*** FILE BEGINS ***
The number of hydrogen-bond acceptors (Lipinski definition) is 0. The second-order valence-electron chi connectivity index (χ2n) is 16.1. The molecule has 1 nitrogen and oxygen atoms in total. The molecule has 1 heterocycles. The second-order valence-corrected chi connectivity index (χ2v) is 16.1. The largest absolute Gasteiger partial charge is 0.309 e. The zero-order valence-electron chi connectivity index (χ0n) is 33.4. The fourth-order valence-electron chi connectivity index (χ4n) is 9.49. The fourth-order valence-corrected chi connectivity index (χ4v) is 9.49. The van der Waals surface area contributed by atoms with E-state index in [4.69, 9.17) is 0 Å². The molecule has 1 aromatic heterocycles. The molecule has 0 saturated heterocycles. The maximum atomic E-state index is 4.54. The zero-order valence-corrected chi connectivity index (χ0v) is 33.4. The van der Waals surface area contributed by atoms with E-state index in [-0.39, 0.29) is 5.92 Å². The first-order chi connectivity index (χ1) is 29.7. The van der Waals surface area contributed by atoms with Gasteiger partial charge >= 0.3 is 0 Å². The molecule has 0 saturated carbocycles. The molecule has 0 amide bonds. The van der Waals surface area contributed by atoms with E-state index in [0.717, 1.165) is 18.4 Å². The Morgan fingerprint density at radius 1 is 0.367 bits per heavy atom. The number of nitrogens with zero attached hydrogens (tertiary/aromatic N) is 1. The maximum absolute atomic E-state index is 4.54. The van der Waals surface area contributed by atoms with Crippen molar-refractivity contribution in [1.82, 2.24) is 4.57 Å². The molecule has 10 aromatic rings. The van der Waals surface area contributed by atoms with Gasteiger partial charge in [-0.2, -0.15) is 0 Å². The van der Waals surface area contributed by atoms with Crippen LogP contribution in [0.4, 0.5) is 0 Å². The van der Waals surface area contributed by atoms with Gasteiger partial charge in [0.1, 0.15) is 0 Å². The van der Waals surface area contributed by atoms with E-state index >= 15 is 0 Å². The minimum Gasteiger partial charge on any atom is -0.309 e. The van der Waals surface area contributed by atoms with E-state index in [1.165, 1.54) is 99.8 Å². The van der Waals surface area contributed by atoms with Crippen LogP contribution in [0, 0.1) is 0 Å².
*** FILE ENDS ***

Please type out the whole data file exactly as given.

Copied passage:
The number of hydrogen-bond acceptors (Lipinski definition) is 0. The second-order valence-electron chi connectivity index (χ2n) is 16.1. The molecule has 1 nitrogen and oxygen atoms in total. The molecule has 1 heterocycles. The second-order valence-corrected chi connectivity index (χ2v) is 16.1. The largest absolute Gasteiger partial charge is 0.309 e. The zero-order valence-electron chi connectivity index (χ0n) is 33.4. The fourth-order valence-electron chi connectivity index (χ4n) is 9.49. The fourth-order valence-corrected chi connectivity index (χ4v) is 9.49. The van der Waals surface area contributed by atoms with E-state index in [4.69, 9.17) is 0 Å². The molecule has 1 aromatic heterocycles. The molecule has 0 saturated heterocycles. The maximum atomic E-state index is 4.54. The zero-order valence-corrected chi connectivity index (χ0v) is 33.4. The van der Waals surface area contributed by atoms with E-state index in [-0.39, 0.29) is 5.92 Å². The first-order chi connectivity index (χ1) is 29.7. The van der Waals surface area contributed by atoms with Gasteiger partial charge >= 0.3 is 0 Å². The molecule has 0 saturated carbocycles. The molecule has 0 amide bonds. The van der Waals surface area contributed by atoms with E-state index in [0.717, 1.165) is 18.4 Å². The Morgan fingerprint density at radius 1 is 0.367 bits per heavy atom. The number of nitrogens with zero attached hydrogens (tertiary/aromatic N) is 1. The maximum absolute atomic E-state index is 4.54. The van der Waals surface area contributed by atoms with Crippen molar-refractivity contribution in [1.82, 2.24) is 4.57 Å². The molecule has 10 aromatic rings. The van der Waals surface area contributed by atoms with Gasteiger partial charge in [-0.2, -0.15) is 0 Å². The van der Waals surface area contributed by atoms with Crippen LogP contribution in [0.4, 0.5) is 0 Å². The van der Waals surface area contributed by atoms with Gasteiger partial charge in [0.1, 0.15) is 0 Å². The van der Waals surface area contributed by atoms with E-state index >= 15 is 0 Å². The minimum Gasteiger partial charge on any atom is -0.309 e. The van der Waals surface area contributed by atoms with E-state index in [1.165, 1.54) is 99.8 Å². The van der Waals surface area contributed by atoms with Crippen LogP contribution in [0, 0.1) is 0 Å².